During your Asian tour, you also spent time in Japan. What were you up to?
The tour started and ended in Tokyo, it was my second time there this year already as I’m pretty obsessed with it. I’ve been amassing Japanese 80s records for many years, I think at this point I may be the biggest collector of them in Italy. In general, I’ve always been fascinated by everything that comes from this beautiful country, from manga and photo books to fashion and design (not to mention food). I also run a bimonthly cine club about Japanese cinema here in Milan, clearly, I’m borderline addicted! I think the real magic of it resides in the fact they kind of rejected globalisation and managed to stay culturally isolated. It's hard to have a conversation in English even in the capital and this already tells a lot. It’s really the most creatively recharging experience for me to spend time in there so I try to go as much as possible (probably heading again after New Year's Eve). These pictures were taken by a local photographer by the name of Junri, she got in touch one of the last times I was in town and we got along very well and decided to shoot more pics this time. The result is this very fun shooting about me getting my hair cut in the bathtub of my room by my friend Ako and then strolling around Shibuya crossing. Good times!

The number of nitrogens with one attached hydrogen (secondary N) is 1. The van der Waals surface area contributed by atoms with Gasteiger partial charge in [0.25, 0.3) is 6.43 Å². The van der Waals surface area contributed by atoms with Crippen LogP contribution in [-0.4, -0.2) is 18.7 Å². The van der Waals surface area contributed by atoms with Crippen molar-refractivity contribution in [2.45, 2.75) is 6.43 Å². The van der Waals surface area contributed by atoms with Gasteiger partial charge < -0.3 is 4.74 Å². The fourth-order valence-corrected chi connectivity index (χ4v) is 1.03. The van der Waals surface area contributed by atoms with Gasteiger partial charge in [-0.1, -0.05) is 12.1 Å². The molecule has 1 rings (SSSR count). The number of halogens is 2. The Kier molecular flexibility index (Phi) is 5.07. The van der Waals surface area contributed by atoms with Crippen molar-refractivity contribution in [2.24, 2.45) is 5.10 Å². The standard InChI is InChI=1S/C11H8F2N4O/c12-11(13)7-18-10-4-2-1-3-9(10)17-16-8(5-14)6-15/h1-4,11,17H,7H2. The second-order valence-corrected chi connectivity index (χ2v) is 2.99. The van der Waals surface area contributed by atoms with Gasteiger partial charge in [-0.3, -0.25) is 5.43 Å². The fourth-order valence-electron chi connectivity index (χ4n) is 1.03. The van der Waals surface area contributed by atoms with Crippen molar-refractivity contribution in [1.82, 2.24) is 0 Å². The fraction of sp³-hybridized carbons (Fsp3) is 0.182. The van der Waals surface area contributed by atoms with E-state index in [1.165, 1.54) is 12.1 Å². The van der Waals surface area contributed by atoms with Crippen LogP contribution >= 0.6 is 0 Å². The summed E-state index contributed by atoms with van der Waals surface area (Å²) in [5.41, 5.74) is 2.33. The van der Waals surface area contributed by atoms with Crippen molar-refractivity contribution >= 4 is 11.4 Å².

Any dream you want to fulfil?
Like everyone else, I always had those dream clubs/festivals I would love to perform in (from Dekmantel to Panorama Bar). But mainly, I hope to establish my music brand Ultimo Tango next year by further releasing more music (we had 4 reissues of rare Italian records so far in 2022 and the feedback has been stellar) and finally curate with them my own festival in Sicily next June 2023. That's honestly the best dream coming true!